Today we look at soaring parking rates and Charlie Crist's latest flip-flop — this time on gay adoption.
But first: Quick, somebody fetch the B-12!
Because Dr. Maxwell has officially diagnosed the governor's race as anemic.
Check out the symptoms:
The new front-runner is a guy whose claim to fame is his connection to the biggest Medicare fraud case in American history.
He's whupping up on the career hack the Republicans used to worship.
And, as big of a mess as both of these Republicans are, both of them are leading the lead Democrat, who has struggled to get her own party's supporters enthused, much less anyone else.
If this field of "front-runners" were any weaker, we'd need the defibrillators.
Overall, the message seems to be that Floridians are ready for change — and aren't too particular about what kind.
How else to explain Republican Rick Scott — the man ousted from a health-care company fined more than $1 billion for defrauding taxpayers — having a 13-point lead over establishment darling Bill McCollum?
Seriously: This dude's company stole from you. And yet primary voters seem more smitten with his tough-on-immigrants talk and "Let's get to work" catch phrases than his actual track record. (Welcome to modern politics.)
Even the blessing of GOP messiah Jeb Bush hasn't helped McCollum much.
It all looks pretty pathetic for the GOP — until you realize that every single person I just mentioned is beating Democrat Alex Sink in the polls. (And that probably includes Jeb … who's not running.)
Sink's prospects may only worsen, now that former Democrat-turned-indie Bud Chiles (son of former Gov. Lawton) is in the race.
In general, the cast of underwhelming characters looks better suited for a VH1 reality show than a major political race. Let's hope there are some major improvements to the plot line before the series finale.
Adopting new belief
Back when Charlie Crist was a reliable Republican, he opposed gay adoption.
Now that he's a liberated indie, he has apparently changed his mind.
In an interview with Time this week, Charlie said: "I think it's important that, you know, you have a live-and-let-live attitude as it regards adoption. I think probably the best decision-maker would be a judge."
Even the interviewer seemed confused — perhaps because Crist is, at this very moment, running a state that is trying to tear apart two happy families, simply because the would-be parents are gay.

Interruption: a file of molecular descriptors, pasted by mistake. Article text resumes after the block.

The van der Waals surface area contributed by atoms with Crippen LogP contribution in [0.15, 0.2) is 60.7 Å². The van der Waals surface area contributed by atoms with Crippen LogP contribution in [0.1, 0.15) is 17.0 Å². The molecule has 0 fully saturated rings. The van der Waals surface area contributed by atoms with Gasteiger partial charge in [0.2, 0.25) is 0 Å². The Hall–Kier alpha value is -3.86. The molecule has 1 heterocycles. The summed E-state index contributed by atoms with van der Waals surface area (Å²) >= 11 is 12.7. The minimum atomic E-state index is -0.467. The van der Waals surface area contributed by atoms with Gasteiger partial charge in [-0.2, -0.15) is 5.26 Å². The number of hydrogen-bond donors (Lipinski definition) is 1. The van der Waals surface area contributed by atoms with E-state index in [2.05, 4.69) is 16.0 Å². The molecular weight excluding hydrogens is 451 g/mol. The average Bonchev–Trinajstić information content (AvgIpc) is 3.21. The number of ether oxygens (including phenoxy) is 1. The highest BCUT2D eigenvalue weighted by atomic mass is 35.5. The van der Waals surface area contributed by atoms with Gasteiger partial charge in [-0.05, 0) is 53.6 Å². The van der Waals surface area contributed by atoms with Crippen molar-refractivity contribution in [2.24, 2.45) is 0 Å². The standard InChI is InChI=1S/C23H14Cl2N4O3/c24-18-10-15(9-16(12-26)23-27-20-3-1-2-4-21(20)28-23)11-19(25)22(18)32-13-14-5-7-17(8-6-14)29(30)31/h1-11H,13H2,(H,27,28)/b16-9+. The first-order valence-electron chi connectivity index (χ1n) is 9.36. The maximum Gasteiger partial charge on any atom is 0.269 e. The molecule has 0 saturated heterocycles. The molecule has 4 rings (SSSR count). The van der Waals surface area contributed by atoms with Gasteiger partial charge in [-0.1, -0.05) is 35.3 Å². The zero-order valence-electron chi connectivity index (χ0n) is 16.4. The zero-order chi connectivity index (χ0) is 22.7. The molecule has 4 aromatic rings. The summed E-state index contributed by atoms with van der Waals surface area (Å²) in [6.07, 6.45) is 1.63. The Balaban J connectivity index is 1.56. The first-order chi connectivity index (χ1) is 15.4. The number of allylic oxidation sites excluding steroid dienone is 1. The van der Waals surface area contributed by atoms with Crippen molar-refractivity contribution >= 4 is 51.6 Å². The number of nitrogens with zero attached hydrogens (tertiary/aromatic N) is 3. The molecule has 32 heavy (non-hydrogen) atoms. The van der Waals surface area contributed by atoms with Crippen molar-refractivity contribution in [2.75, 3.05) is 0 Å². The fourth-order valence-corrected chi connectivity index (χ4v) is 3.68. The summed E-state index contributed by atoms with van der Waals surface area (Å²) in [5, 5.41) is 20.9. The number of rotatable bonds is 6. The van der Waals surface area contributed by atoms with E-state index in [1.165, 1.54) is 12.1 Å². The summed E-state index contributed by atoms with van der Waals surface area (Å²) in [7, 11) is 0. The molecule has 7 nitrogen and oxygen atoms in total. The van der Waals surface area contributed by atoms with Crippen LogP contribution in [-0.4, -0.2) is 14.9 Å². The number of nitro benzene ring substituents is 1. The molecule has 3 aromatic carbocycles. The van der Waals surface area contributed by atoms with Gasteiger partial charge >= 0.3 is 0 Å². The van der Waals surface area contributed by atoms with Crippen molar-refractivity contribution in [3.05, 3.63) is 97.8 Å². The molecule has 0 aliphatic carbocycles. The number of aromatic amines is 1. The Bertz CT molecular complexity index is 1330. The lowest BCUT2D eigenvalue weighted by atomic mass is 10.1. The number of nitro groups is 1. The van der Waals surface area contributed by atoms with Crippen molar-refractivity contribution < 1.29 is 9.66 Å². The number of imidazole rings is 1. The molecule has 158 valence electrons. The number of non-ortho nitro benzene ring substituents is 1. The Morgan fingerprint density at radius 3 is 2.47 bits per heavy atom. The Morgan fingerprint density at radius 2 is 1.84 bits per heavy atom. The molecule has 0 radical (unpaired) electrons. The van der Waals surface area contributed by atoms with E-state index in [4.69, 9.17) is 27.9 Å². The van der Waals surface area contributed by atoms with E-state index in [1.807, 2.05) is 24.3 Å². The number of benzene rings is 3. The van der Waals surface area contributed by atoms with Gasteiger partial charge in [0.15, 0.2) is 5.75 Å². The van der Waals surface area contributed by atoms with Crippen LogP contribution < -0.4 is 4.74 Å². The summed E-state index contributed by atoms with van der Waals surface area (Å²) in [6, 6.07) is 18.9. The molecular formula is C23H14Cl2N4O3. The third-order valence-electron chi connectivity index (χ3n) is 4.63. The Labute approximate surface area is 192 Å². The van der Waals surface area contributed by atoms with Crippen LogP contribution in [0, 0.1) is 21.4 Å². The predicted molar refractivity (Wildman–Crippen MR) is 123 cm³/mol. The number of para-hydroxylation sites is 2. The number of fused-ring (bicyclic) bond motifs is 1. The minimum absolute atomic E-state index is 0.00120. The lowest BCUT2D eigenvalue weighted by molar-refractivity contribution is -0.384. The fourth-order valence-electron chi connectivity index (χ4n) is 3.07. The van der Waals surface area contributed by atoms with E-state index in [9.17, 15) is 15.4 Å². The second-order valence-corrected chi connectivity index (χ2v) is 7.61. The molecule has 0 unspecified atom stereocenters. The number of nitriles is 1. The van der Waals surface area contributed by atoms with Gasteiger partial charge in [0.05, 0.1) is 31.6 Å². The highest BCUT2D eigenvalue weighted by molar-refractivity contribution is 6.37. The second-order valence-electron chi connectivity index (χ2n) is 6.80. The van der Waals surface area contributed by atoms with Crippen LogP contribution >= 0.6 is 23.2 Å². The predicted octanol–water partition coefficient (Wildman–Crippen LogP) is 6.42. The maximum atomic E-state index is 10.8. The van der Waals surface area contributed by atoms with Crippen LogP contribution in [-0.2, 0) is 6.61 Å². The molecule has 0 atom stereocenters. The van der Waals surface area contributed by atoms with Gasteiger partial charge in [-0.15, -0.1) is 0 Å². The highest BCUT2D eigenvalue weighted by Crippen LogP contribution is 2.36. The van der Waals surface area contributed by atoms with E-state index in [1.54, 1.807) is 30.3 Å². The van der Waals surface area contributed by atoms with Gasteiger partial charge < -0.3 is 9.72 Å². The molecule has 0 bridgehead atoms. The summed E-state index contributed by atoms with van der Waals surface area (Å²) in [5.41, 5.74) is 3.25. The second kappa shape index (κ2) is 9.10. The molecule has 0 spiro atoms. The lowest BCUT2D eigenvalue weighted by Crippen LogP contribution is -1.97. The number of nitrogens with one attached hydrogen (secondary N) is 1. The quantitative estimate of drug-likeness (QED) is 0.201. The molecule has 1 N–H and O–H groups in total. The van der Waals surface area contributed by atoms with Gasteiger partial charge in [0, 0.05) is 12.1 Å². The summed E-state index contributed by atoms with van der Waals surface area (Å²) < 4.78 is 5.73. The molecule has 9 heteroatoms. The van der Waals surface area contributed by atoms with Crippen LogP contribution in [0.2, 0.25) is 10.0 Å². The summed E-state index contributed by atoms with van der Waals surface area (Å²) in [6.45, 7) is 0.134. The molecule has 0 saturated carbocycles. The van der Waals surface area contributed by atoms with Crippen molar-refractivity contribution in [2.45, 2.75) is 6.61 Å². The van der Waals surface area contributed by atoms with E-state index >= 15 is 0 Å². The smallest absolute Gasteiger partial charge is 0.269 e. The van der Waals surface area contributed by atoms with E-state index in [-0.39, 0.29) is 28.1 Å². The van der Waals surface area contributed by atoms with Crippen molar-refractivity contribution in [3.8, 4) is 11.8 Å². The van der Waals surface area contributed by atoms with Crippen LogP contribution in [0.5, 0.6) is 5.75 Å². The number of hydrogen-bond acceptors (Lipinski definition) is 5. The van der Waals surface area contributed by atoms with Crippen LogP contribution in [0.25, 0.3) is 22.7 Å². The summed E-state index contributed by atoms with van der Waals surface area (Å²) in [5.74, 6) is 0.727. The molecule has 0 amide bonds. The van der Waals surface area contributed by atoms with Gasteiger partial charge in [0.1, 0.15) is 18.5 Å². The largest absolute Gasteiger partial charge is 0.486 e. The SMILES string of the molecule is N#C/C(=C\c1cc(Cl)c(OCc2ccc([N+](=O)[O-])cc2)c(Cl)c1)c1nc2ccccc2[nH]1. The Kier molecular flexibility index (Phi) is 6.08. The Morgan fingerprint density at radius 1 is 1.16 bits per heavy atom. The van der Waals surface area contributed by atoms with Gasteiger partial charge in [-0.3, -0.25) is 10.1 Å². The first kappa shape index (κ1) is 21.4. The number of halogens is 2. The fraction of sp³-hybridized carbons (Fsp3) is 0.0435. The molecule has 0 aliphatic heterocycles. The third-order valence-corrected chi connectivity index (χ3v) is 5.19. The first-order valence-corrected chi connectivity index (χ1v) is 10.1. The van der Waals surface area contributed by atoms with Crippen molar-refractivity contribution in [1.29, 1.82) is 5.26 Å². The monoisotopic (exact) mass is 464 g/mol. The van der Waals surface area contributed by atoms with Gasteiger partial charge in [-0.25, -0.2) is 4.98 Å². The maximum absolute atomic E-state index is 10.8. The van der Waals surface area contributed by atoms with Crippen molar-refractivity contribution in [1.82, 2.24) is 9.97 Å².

In these two cases, judges did decide that living with these parents was in the best interest of the kids. But the state of Florida is still fighting.
Listen, Charlie. We all know that you're a pandering flip-flopper who would turn tail on your own wife if you thought it'd score ya two extra points in the polls.
What we're asking now is that you at least try to make your flops convincing.
Because — news flash — you're governor! If you want to change Florida's antiquated discriminatory laws, get off your constantly campaigning duff and start trying to do so.
Otherwise, this latest position shift looks as disingenuous as it probably is.
Park the price boost
And finally, a note about Orlando's desire to jack up the price of arena parking to $20:
What a crock.
I'm sure there are more eloquent ways I could express myself. But I'm not sure any of them do this idea the same justice.
Remember, after all, that one of the many shady sales pitches for this new arena was that it would provide affordable entertainment for the little people.
Mayor Buddy Dyer would talk about $5 tickets to NBA games when they were trying to con the plebeians into handing over their taxes at the request of a billionaire team owner.
It probably wouldn't have helped the sales pitch much to mention that you might have to spend $20 to use your $5 ticket — especially in a low-wage tourism-based town, where it takes many workers two or three hours to make that much.
Perhaps if our mayoral negotiators had driven a harder bargain on behalf of taxpayers, the way leaders in other towns did, the Magic would have actually paid a fair share for the building it was demanding. Local governments wouldn't be so strapped for cash today.
And you wouldn't be asked to pay so much for your affordable entertainment.
Dr. Maxwell can be reached at email@example.com or 407-420-6141.Copyright © 2015, The Baltimore Sun